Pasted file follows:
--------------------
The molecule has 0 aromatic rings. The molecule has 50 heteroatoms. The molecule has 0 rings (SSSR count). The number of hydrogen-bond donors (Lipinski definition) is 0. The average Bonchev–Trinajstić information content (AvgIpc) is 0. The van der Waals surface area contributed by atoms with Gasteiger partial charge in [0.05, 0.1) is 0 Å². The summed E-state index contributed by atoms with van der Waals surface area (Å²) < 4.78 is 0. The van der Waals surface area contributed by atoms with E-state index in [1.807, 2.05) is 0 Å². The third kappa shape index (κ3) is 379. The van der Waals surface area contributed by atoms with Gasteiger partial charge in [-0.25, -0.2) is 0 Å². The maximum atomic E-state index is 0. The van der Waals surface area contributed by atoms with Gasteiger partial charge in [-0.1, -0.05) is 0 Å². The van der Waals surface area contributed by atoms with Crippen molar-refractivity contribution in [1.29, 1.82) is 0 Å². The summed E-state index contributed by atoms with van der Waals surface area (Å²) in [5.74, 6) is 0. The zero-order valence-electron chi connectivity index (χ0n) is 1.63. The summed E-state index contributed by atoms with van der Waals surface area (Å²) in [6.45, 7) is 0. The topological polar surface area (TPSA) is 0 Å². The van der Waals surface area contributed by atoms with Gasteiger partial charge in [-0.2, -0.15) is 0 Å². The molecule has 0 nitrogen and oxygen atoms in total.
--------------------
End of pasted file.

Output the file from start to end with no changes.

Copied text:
The molecule has 0 aromatic rings. The molecule has 50 heteroatoms. The molecule has 0 rings (SSSR count). The number of hydrogen-bond donors (Lipinski definition) is 0. The average Bonchev–Trinajstić information content (AvgIpc) is 0. The van der Waals surface area contributed by atoms with Gasteiger partial charge in [0.05, 0.1) is 0 Å². The summed E-state index contributed by atoms with van der Waals surface area (Å²) < 4.78 is 0. The van der Waals surface area contributed by atoms with E-state index in [1.807, 2.05) is 0 Å². The third kappa shape index (κ3) is 379. The van der Waals surface area contributed by atoms with Gasteiger partial charge in [-0.25, -0.2) is 0 Å². The maximum atomic E-state index is 0. The van der Waals surface area contributed by atoms with Gasteiger partial charge in [-0.1, -0.05) is 0 Å². The van der Waals surface area contributed by atoms with Crippen molar-refractivity contribution in [1.29, 1.82) is 0 Å². The summed E-state index contributed by atoms with van der Waals surface area (Å²) in [5.74, 6) is 0. The zero-order valence-electron chi connectivity index (χ0n) is 1.63. The summed E-state index contributed by atoms with van der Waals surface area (Å²) in [6.45, 7) is 0. The topological polar surface area (TPSA) is 0 Å². The van der Waals surface area contributed by atoms with Gasteiger partial charge in [-0.2, -0.15) is 0 Å². The molecule has 0 nitrogen and oxygen atoms in total.